A few nights later and I was sitting at dinner with Monica enjoying a half-off, dirt cheap sushi meal. I’m sure I’ve mentioned Monica before, but if I’ve failed to it isn’t because there’s nothing to tell. She’s the most energetic person I’ve ever befriended in my life, and she insists that we meet for catch-up sessions every eight weeks. And every eight weeks, she starts the conversation off the same way, by asking me what’s new. 

I sipped my water and said, “Nothing really.” Unsatisfied with that, she pressed in for a meaty answer.  I told her that I’d talked to my family more than twice each week—this is a new goal for 2012 to ensure we’re all on one big harmonious familial page– interviewed for two jobs with another two interviews ahead of me, started a new temporary position at yet another hedge fund firm, and begun to draw up plans for a foundation I plan to co-chair. It surprised me to hear so many answers come tumbling out. It’s so easy to lose track of how much you’re really accomplishing when you don’t take the time to stand back and congratulate yourself on a day or week well done. I took a breath, another sip of water, and then I told her about the argument I’d had with Brandon following brunch with our friends, and the movie I wrote in three days. I told her I was starting a book soon, and that I needed a good book to read first for inspiration.

In her usual hyper way, she blurted out that she had a great book for me. I unenthusiastically asked her what it was called, because I know her. I know her well enough to know that Monica will read anything that other people find tedious or too detailed. Things like medical handbooks. And sure enough, she wanted me to read some book written about the brain, and another one about calories.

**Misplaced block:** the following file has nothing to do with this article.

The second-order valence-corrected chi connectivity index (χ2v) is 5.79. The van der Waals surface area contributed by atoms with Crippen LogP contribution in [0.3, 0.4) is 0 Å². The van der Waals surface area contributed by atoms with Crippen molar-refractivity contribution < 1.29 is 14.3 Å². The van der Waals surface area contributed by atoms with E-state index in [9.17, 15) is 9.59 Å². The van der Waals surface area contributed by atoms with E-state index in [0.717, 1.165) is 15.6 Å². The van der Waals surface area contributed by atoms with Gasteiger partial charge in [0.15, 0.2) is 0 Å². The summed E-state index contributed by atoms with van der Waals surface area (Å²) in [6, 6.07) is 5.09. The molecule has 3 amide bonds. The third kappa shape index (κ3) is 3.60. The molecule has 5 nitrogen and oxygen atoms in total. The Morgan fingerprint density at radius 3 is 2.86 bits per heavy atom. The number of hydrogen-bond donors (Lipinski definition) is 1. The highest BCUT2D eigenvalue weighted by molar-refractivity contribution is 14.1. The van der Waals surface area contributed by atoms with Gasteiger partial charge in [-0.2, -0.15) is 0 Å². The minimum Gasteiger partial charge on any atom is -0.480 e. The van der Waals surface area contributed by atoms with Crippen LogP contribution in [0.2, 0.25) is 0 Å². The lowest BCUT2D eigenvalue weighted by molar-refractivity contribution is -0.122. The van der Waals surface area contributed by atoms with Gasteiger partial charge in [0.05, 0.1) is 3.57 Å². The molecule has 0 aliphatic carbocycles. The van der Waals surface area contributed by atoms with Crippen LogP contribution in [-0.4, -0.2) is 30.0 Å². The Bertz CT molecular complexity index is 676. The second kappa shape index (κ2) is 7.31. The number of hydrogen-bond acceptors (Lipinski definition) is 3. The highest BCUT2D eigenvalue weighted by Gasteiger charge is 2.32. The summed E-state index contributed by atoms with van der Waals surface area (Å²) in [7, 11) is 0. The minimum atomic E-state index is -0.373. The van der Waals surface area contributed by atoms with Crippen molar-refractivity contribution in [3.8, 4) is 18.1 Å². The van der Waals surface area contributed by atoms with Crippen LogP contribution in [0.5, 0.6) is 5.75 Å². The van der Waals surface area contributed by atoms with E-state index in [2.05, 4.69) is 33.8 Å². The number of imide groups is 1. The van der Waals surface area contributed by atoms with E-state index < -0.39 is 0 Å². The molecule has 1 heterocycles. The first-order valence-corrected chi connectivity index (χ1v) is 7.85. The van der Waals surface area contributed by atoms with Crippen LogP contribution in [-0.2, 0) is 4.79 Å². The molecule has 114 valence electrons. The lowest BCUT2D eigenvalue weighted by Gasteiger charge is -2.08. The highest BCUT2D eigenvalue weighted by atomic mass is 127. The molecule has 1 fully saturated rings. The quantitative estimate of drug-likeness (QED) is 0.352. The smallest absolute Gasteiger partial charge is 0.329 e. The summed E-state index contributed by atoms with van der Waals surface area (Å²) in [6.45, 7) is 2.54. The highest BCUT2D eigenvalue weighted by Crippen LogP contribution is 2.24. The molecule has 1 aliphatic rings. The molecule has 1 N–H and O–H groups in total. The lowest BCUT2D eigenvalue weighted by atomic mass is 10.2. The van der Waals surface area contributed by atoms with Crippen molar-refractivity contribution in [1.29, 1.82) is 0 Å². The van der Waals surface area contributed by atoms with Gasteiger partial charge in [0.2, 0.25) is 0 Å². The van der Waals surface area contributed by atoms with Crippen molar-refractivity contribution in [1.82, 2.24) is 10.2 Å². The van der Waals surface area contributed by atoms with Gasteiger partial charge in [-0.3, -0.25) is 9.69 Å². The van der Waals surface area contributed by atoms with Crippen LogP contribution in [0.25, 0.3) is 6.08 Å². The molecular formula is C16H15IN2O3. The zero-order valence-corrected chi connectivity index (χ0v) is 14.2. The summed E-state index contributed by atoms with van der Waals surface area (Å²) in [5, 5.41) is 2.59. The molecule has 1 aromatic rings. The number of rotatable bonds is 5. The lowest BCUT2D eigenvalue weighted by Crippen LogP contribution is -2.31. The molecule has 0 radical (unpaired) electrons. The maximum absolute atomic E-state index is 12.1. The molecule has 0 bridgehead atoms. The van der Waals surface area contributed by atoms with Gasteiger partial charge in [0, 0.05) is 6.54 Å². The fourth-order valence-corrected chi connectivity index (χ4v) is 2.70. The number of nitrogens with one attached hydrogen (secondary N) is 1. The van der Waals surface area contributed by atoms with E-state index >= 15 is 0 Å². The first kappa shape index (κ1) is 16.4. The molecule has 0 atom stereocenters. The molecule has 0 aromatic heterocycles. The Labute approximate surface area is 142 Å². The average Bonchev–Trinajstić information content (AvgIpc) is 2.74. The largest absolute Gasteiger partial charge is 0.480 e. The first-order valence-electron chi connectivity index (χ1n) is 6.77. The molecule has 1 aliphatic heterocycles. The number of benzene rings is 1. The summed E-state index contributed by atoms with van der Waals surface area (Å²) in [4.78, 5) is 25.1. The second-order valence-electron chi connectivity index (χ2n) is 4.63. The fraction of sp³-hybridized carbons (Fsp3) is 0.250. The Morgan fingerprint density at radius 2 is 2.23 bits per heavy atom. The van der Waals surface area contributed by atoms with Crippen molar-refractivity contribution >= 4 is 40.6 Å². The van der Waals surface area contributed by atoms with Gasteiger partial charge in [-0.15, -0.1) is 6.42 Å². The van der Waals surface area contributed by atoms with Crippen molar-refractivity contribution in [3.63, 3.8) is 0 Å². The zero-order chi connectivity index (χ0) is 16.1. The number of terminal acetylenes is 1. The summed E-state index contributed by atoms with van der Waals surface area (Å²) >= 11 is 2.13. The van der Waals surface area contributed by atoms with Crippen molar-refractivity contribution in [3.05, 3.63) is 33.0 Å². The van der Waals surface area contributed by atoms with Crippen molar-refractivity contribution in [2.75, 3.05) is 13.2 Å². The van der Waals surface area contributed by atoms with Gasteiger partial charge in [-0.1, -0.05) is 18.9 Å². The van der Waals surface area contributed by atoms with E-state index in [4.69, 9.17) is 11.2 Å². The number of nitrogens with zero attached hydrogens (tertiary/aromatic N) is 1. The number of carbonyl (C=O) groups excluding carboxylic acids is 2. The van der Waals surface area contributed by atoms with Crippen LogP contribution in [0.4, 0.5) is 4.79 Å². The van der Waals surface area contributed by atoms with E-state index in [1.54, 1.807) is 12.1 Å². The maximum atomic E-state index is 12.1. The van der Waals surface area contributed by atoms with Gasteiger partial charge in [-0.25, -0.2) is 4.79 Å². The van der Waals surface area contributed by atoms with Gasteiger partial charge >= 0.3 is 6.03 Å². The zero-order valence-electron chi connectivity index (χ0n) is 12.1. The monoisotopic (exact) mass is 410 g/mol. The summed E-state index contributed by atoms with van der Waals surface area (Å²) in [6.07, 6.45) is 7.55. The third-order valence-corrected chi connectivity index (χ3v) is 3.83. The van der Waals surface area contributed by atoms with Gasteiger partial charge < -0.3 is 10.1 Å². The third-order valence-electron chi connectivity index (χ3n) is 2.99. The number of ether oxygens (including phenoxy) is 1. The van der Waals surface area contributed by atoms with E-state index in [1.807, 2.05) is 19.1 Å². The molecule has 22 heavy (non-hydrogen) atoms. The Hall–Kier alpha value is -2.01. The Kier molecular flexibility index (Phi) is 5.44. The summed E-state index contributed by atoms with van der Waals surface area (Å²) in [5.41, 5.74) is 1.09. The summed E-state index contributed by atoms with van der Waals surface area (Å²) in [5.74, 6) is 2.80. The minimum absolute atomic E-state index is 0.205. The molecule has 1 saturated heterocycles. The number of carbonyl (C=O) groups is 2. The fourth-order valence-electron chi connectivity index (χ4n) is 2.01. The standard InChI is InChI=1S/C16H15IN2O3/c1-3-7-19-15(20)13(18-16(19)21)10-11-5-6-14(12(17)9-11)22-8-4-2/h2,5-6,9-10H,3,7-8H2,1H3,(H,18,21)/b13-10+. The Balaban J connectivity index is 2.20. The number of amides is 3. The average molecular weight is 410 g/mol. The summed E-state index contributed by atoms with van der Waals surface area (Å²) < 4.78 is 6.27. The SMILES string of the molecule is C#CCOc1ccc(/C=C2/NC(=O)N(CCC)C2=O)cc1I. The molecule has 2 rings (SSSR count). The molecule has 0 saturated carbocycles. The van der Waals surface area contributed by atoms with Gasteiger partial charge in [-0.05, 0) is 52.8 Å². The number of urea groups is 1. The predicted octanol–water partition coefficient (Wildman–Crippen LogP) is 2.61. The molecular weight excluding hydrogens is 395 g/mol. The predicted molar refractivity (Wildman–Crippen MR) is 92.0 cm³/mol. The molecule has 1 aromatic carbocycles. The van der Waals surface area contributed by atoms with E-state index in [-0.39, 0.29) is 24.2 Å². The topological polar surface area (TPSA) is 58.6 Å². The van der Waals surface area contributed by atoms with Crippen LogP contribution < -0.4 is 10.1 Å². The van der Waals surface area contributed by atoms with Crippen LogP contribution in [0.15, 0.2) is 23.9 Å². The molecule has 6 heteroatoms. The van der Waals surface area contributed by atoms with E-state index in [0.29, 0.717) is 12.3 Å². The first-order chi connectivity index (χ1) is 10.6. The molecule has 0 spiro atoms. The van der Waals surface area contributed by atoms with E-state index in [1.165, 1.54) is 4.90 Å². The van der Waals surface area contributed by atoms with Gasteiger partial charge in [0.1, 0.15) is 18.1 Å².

“A calorie! A calorie is a unit of energy. And what our bodies don’t burn or use as fuel will be stored as fat!”

“I need you to text that to me every single morning,” I replied.

The reason for my unusually long absence from The Ground of My Heart has to do with everything I told Monica, and much more. The interviews have continued on. The demands of volunteer work, regular work, house work, and personal work haven’t lessened. They’ve increased rather, but it has not crushed me. I feel no added pressure, just a bigger responsibility to manage myself with greater care. To manage myself like I am a valuable company that employs millions of people. And isn’t that what you are too? You, and I, are people with a wealth of possibilities and talents on the inside, capable of impacting countless others by our actions. It’ daunting, and motivating at the same time. But I’m more confident in my ability to manage them all because it is not by my strength, but His. His grace, His goodness.

 All I have to do is rely on God. What a relief.